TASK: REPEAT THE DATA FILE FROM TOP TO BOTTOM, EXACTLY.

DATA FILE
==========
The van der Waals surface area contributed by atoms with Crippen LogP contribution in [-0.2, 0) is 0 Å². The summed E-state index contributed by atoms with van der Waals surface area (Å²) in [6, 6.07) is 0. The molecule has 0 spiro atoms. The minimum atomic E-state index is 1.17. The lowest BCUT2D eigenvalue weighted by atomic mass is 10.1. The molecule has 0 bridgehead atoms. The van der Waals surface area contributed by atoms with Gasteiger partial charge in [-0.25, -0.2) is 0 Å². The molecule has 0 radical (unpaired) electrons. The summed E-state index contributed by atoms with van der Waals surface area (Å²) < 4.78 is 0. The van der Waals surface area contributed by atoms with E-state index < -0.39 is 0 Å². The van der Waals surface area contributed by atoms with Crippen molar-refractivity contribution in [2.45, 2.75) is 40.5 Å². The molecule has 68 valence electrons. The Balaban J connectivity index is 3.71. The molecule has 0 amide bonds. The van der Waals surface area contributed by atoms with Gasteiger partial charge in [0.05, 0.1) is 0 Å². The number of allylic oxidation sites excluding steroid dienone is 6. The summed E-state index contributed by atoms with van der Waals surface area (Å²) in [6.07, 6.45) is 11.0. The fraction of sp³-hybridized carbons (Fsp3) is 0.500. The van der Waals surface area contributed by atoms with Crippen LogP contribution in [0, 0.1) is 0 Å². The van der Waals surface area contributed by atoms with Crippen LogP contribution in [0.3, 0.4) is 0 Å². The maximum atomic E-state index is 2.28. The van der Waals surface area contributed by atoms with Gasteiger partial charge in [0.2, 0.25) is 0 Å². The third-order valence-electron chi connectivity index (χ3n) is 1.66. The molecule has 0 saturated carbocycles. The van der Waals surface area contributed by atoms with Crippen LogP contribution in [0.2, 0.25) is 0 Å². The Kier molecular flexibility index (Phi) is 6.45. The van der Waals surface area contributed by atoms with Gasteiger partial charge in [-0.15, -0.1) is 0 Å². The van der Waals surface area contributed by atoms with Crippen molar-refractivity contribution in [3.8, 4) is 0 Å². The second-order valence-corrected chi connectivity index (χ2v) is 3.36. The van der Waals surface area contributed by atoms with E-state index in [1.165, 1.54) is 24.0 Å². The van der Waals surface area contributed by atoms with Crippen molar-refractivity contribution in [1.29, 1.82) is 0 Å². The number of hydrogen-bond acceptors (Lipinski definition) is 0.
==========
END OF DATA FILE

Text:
The van der Waals surface area contributed by atoms with Crippen LogP contribution in [-0.2, 0) is 0 Å². The summed E-state index contributed by atoms with van der Waals surface area (Å²) in [6, 6.07) is 0. The molecule has 0 spiro atoms. The minimum atomic E-state index is 1.17. The lowest BCUT2D eigenvalue weighted by atomic mass is 10.1. The molecule has 0 bridgehead atoms. The van der Waals surface area contributed by atoms with Gasteiger partial charge in [-0.25, -0.2) is 0 Å². The molecule has 0 radical (unpaired) electrons. The summed E-state index contributed by atoms with van der Waals surface area (Å²) < 4.78 is 0. The van der Waals surface area contributed by atoms with E-state index < -0.39 is 0 Å². The van der Waals surface area contributed by atoms with Crippen molar-refractivity contribution in [2.45, 2.75) is 40.5 Å². The molecule has 68 valence electrons. The Balaban J connectivity index is 3.71. The molecule has 0 amide bonds. The van der Waals surface area contributed by atoms with Gasteiger partial charge in [0.05, 0.1) is 0 Å². The number of allylic oxidation sites excluding steroid dienone is 6. The summed E-state index contributed by atoms with van der Waals surface area (Å²) in [6.07, 6.45) is 11.0. The fraction of sp³-hybridized carbons (Fsp3) is 0.500. The van der Waals surface area contributed by atoms with Crippen LogP contribution in [0, 0.1) is 0 Å². The van der Waals surface area contributed by atoms with Crippen LogP contribution in [0.3, 0.4) is 0 Å². The maximum atomic E-state index is 2.28. The van der Waals surface area contributed by atoms with Gasteiger partial charge in [0.2, 0.25) is 0 Å². The third-order valence-electron chi connectivity index (χ3n) is 1.66. The molecule has 0 saturated carbocycles. The van der Waals surface area contributed by atoms with Crippen LogP contribution in [0.2, 0.25) is 0 Å². The Kier molecular flexibility index (Phi) is 6.45. The van der Waals surface area contributed by atoms with Gasteiger partial charge in [-0.15, -0.1) is 0 Å². The van der Waals surface area contributed by atoms with Crippen molar-refractivity contribution in [3.8, 4) is 0 Å². The second-order valence-corrected chi connectivity index (χ2v) is 3.36. The van der Waals surface area contributed by atoms with E-state index in [1.165, 1.54) is 24.0 Å². The van der Waals surface area contributed by atoms with Crippen molar-refractivity contribution in [1.29, 1.82) is 0 Å². The number of hydrogen-bond acceptors (Lipinski definition) is 0.